• 100 new DC quick chargers at Leaf-certified dealers
  • Located in 21 U.S. metro areas
  • Provides 80-percent charge in 30 minutes

Nissan is expanding its network of quick chargers for the all-electric Leaf by adding new charging stations at 100 dealerships across the U.S. The new DC quick chargers, which can provide an 80-percent charge for the Leaf in just 30 minutes, will be installed this summer at Leaf-certified Nissan dealers on the East Coast.

These high-powered chargers are much faster than the equipment available to electric vehicle (EV) drivers for home use. Using a standard 110-volt household outlet, the Leaf requires about 21 hours to charge completely. That time drops to seven hours with a 220-volt charger, or four hours with an available 6.6-kW on-board charger.

Not every Nissan Leaf is equipped with the quick-charge port required to use the DC charging station. It's an option for the base Leaf S and mid-grade SV models, but comes standard on the top-trim SL model.

Some dealers in West Coast cities that were part of a pilot quick-charger program already have the equipment. These include 24 dealers in San Diego, Los Angeles, San Francisco, Sacramento and Seattle. East Coast dealers will get the first of the 100 new chargers this summer. By April 2014, Nissan expects 21 more markets to have DC quick chargers available to Leaf drivers.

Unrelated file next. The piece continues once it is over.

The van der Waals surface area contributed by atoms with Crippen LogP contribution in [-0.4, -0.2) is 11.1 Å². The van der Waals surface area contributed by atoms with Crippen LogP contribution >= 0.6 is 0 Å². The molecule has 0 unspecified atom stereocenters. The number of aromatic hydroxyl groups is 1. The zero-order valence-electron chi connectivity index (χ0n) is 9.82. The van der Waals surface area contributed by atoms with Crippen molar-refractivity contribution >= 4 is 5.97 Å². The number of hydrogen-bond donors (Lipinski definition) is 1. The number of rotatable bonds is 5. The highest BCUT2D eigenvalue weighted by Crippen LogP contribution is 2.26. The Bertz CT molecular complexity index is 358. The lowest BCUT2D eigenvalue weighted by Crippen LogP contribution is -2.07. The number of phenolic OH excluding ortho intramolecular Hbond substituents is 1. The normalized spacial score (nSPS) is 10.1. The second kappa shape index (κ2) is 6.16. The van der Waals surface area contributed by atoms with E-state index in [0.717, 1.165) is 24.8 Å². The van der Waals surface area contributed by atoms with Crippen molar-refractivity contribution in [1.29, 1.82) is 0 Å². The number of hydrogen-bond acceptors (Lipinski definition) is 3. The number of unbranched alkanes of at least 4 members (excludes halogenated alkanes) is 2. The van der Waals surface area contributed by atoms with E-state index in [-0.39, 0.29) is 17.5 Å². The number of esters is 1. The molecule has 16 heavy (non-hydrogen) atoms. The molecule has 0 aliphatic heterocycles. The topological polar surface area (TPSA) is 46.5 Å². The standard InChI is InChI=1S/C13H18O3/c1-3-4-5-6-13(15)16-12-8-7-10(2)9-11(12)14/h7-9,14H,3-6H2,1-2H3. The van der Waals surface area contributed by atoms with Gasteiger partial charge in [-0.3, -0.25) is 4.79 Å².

EVs such as the Leaf are increasing in popularity, but zero-tailpipe-emission cars remain only a sliver of the overall new-car market. Part of the reason is anxiety about driving range. The Leaf is rated at 75 miles of range before its batteries need recharging. While that's adequate for most Americans' daily commute, it's considerably shy of the range of gas- or diesel-powered vehicles, which can go hundreds of miles before refueling. Moreover, fuel stations for conventionally powered vehicles are everywhere.

The network of DC quick chargers is growing quickly, though, especially in urban areas. Nissan's expansion of fast chargers will effectively extend the range of EVs, provided drivers stay in areas where chargers are located.

What it means to you: If you own a Leaf EV or are considering buying one, check to see if a DC quick charger is available in your area. It could come in handy if you need additional driving range in a hurry. If your area does not have a quick charger, ask your local Nissan dealer if it's among the 100 dealers that will soon have the equipment installed.

author photo

Nick Palermo is an automotive writer and lifelong car nut. He follows new and late-model used vehicles for AutoTrader.com, writes about vintage cars for Hemmings Classic Wheels and blogs on all things automotive at LivingVroom. He lives in Atlanta with his wife and twins.

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